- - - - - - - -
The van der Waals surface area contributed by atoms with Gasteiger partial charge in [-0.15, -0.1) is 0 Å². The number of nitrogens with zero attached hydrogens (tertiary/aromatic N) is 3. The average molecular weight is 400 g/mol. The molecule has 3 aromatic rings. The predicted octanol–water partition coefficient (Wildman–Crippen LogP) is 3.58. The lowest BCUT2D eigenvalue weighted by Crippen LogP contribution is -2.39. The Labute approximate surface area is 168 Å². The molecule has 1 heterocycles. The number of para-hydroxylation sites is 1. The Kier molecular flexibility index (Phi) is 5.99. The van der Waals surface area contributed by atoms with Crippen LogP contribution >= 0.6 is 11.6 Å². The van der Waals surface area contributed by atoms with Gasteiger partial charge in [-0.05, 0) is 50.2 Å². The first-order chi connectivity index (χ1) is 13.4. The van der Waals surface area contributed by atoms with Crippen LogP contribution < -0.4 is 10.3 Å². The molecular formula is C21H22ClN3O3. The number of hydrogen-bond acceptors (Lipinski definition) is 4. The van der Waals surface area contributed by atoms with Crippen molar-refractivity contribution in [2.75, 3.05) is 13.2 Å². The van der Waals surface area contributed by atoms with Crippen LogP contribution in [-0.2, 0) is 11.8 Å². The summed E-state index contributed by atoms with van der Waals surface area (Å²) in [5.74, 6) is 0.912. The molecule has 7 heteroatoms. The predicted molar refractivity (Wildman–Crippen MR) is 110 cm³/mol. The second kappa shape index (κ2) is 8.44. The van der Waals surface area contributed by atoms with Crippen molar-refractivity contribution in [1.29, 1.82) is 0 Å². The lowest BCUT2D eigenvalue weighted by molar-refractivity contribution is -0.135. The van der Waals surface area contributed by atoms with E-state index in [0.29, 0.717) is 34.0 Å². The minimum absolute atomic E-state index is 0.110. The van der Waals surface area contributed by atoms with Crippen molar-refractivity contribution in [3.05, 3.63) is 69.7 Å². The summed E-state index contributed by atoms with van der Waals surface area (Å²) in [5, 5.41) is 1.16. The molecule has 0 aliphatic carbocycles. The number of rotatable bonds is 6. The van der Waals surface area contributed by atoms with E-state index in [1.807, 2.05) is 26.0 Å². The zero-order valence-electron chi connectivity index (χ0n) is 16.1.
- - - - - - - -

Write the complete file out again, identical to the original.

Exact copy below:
The van der Waals surface area contributed by atoms with Gasteiger partial charge in [-0.15, -0.1) is 0 Å². The number of nitrogens with zero attached hydrogens (tertiary/aromatic N) is 3. The average molecular weight is 400 g/mol. The molecule has 3 aromatic rings. The predicted octanol–water partition coefficient (Wildman–Crippen LogP) is 3.58. The lowest BCUT2D eigenvalue weighted by Crippen LogP contribution is -2.39. The Labute approximate surface area is 168 Å². The molecule has 1 heterocycles. The number of para-hydroxylation sites is 1. The Kier molecular flexibility index (Phi) is 5.99. The van der Waals surface area contributed by atoms with Crippen LogP contribution >= 0.6 is 11.6 Å². The van der Waals surface area contributed by atoms with Gasteiger partial charge in [-0.05, 0) is 50.2 Å². The first-order chi connectivity index (χ1) is 13.4. The van der Waals surface area contributed by atoms with Crippen LogP contribution < -0.4 is 10.3 Å². The molecular formula is C21H22ClN3O3. The number of hydrogen-bond acceptors (Lipinski definition) is 4. The van der Waals surface area contributed by atoms with Crippen molar-refractivity contribution in [2.75, 3.05) is 13.2 Å². The van der Waals surface area contributed by atoms with Crippen LogP contribution in [-0.2, 0) is 11.8 Å². The summed E-state index contributed by atoms with van der Waals surface area (Å²) in [5.74, 6) is 0.912. The molecule has 7 heteroatoms. The predicted molar refractivity (Wildman–Crippen MR) is 110 cm³/mol. The second kappa shape index (κ2) is 8.44. The van der Waals surface area contributed by atoms with Crippen molar-refractivity contribution in [1.29, 1.82) is 0 Å². The lowest BCUT2D eigenvalue weighted by molar-refractivity contribution is -0.135. The van der Waals surface area contributed by atoms with E-state index in [0.29, 0.717) is 34.0 Å². The minimum absolute atomic E-state index is 0.110. The van der Waals surface area contributed by atoms with Crippen molar-refractivity contribution in [3.05, 3.63) is 69.7 Å². The summed E-state index contributed by atoms with van der Waals surface area (Å²) in [5, 5.41) is 1.16. The molecule has 0 aliphatic carbocycles. The number of rotatable bonds is 6. The van der Waals surface area contributed by atoms with E-state index in [1.807, 2.05) is 26.0 Å². The zero-order valence-electron chi connectivity index (χ0n) is 16.1.